RadioBDC Logo
Take Me To Church | Hozier Listen Live
 
 
< Back to front page Text size +

Poll: No more Girl Scout cookies?

Posted by Rob Anderson  March 10, 2011 01:21 PM

E-mail this article

Invalid E-mail address
Invalid E-mail address

Sending your article

scout.JPGGirl Scouts should stop selling their delicious, evil cookies. Now and forever.

Yes, I know it's practically un-American to attack adorable Girl Scouts, especially during Girl Scout Week. And I get that Girl Scout cookies are incredibly tasty. But before you troop mothers and thin mint lovers out there start sending me hate mail, hear me out.

Let's start with some basic facts: No matter how good they taste, Girl Scout cookies are very bad for you. Many of the cookies contain some combination of enriched wheat flour, partially hydrogenated vegetable oil, and/or high fructose corn sweetener, the same combination of highly processed ingredients fast food chains are often attacked for using. And then there are the calorie and fat contents. Let's take a look at the three best sellers. Four Thin Mint cookies pack in 160 calories, 70 calories from fat, and 8 grams of fat. Four Samoas pack in 280 calories, 140 calories from fat, and 14 grams of fat. And Four Tagalongs pack 280 calories, 160 calories from fat, and 18 grams of fat.

And who eats just four cookies in one sitting?

To put that in perspective, four thin mint cookies have just about the same amount of fat as a McDonald's hamburger (pdf), four Samoas have the same amount of fat as about a hamburger and a half and four Tagalongs — yes, that's just four little cookies — have the same amount of fat as two McDonand's hamburgers. And at least with the hamburgers you're getting some protein and a bite or two of vegetables.

I'm not arguing that, in general, people shouldn't eat cookies. Sweet, fatty treats, when eaten in moderation, can be a part of a healthy diet. By all means, people should continue to bake, sell and eat delicious cookies.

But it's an entirely different question whether the Girl Scouts should be encouraging its 2.3 million young participants to peddle deceivingly unhealthy products to raise funds, especially at a time when childhood obesity rates are reaching epidemic levels.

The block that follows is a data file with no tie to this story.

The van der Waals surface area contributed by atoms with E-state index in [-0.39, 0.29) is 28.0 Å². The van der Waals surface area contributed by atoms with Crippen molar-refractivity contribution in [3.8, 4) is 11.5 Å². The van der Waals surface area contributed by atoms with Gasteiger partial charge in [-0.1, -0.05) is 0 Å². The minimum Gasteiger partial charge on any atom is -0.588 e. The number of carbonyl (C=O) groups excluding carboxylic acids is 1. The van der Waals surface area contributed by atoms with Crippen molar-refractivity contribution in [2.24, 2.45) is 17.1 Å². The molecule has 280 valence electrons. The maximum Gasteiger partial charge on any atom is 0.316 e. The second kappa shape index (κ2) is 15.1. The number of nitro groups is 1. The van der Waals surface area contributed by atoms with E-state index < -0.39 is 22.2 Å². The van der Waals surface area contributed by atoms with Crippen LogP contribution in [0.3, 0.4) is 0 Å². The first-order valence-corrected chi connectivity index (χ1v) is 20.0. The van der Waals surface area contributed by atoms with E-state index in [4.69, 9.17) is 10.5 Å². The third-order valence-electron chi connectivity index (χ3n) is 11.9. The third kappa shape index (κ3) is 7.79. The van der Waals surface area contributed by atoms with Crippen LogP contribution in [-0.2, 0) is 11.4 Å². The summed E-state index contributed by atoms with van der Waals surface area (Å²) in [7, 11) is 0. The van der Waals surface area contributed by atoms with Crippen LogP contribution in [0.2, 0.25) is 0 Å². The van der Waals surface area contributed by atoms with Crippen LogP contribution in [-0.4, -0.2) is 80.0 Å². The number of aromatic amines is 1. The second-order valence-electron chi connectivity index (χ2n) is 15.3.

According to the Centers for Disease Control, childhood obesity has tripled in the past 30 years. Around 20 percent of 6 to 11 year olds are obese, while 18 percent of 12 to 19 year olds are. And keep all this in mind:

*Obese youth are more likely to have risk factors for cardiovascular disease, such as high cholesterol or high blood pressure. In a population-based sample of 5- to 17-year-olds, 70% of obese youth had at least one risk factor for cardiovascular disease.

* Children and adolescents who are obese are at greater risk for bone and joint problems, sleep apnea, and social and psychological problems such as stigmatization and poor self-esteem.

* Obese youth are more likely than youth of normal weight to become overweight or obese adults, and therefore more at risk for associated adult health problems, including heart disease, type 2 diabetes, stroke, several types of cancer, and osteoarthritis.

Yes, it's good — no, great! — that selling cookies can help girls learn how to manage money and think like business people. And it's also great that some of the cookie proceeds help girls stay active, make friends and learn other valuable life skills. But those ends don't justify the organization's role in perpetuating unhealthy eating choices among Americans, especially young girls. The Girl Scouts should find some other way to reap those benefits that doesn't involve little girls filling homes, classrooms and offices with little fat-filled Trojan Horses.

What do you think? Vote in the poll below and leave your thoughts in the comments.


Globe file photo: Chelsea Claggett, one of the Bay State's top Girl Scout cookie sellers in 2006.

  • E-mail
  • E-mail this article

    Invalid E-mail address
    Invalid E-mail address

    Sending your article

    Your article has been sent.

ABOUT THE ANGLE Online commentary and news analysis from the Boston Globe. The Angle is produced by Rob Anderson and Alan Wirzbicki. You can follow Rob on Twitter at @rcand.

Editors' Picks

Tickets for T seat hogs?Tickets for T seat hogs?
Why the MBTA should punish riders who needlessly claim more than one seat.
T-shirts and democracyT-shirts and democracy
What souvenir sales teach us about reform in Myanmar
Lessons from Kony 2012Lessons from Kony 2012
Why Invisible Children films are the new textbook of civic engagement.
The Angle's comments policy
archives